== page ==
Located 5 miles to the south west of Thirsk and adjacent to the River Swale, the Topcliffe Pilot Area is part of the catchment which eventually flows into the River Ouse, entering the North Sea via the Humber estuary. The Pilot Lead Farmer, Graham Potter, farms in partnership with his father Terry at Baldersby Park where the river forms one of the farm boundaries. The Pilot Area has 15 farmer members, most of whom undertake arable farming activities close geographically to the Pilot lead farm.
Located to the North West of York, the Shipton by Beningbrough Pilot is led by David Blacker who is based at Church Farm in the village. The land tends to be slightly heavier than farmers experience at the Topcliffe pilot further north, however similar crop rotations are undertaken. Geographically, the Pilot Area is located close to the River Ouse and David’s farm is bordered at one side by Hurns Gutter; another small tributary leading into the Ouse. The Pilot Area has a wide-ranging membership of farming individuals with some members undertaking beef & pig operations, sharing knowledge alongside arable specialists.
Situated to the south east of York, the Elvington Pilot Area is centred at Grimston Grange in Heslington which is the family farm of the Hopwood family. The Pilot Farm sits equidistant between the River Ouse to the west and the River Derwent to the East. The Pilot Area is within a zone of particular importance in terms of surface water management; Yorkshire Water have treatment facilities four miles away at Elvington where they extract water from the River Derwent prior to treatment and onward distribution elsewhere in Yorkshire. The Pilot Area has 12 members, all of whom farm in the surrounding area with potatoes, carrots and other root crops included within the rotation in addition to the commodities grown in the other Pilot Areas.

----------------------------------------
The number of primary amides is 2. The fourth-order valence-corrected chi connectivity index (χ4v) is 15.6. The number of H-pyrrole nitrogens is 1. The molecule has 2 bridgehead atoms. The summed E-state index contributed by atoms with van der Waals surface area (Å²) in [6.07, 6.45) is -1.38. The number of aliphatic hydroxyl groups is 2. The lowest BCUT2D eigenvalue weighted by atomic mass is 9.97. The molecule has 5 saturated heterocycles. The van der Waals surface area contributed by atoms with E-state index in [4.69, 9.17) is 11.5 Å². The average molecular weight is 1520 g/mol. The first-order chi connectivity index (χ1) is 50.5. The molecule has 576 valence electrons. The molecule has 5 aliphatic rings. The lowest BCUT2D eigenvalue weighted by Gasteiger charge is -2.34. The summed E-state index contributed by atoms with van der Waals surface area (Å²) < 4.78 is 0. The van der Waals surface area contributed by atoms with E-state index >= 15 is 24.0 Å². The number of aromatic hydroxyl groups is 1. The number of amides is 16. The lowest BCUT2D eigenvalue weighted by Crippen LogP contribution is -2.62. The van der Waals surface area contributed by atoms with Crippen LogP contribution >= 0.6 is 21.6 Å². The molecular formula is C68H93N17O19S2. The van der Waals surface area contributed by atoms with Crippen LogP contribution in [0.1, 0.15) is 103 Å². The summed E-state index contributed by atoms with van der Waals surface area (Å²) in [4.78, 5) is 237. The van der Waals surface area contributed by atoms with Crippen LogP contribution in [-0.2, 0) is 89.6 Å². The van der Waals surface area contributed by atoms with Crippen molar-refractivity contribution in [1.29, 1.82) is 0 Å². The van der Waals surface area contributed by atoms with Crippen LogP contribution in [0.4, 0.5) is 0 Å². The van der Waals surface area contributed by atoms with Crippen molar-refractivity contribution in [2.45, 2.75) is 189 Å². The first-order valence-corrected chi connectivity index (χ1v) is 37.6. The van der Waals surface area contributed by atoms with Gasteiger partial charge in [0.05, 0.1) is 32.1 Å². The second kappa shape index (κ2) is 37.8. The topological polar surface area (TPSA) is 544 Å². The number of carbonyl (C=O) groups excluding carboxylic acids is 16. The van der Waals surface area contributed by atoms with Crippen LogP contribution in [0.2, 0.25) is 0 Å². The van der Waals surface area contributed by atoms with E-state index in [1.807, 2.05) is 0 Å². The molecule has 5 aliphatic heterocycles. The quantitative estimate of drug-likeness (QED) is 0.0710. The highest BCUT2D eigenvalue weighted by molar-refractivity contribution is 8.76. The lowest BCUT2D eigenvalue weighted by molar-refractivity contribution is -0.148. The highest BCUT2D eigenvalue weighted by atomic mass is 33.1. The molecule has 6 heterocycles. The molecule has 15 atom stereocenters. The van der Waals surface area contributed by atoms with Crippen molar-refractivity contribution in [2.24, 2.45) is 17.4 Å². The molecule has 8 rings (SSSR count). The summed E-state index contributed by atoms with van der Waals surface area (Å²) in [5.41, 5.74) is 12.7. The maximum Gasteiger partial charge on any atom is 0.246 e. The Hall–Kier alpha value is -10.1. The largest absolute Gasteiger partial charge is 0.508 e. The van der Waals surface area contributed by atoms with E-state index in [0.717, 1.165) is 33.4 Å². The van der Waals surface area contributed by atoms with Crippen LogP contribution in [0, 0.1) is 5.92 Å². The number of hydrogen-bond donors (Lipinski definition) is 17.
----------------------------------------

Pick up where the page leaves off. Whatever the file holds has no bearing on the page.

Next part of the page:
The Sustainable Landscapes initiative was designed by farmers and industry experts working together to deliver practical soil management options that bring benefits at field, farm and landscape level.
Demonstrating how different cultivation, cover crop and soil management options can be implemented, and monitoring the effects of these options on soils, crops, water and wildlife, sits at the heart of the project.
Having clear soil, water and agronomic targets ensures that every action is carefully implemented, monitored and assessed, so that every positive improvement can be clearly identified, refined and developed.
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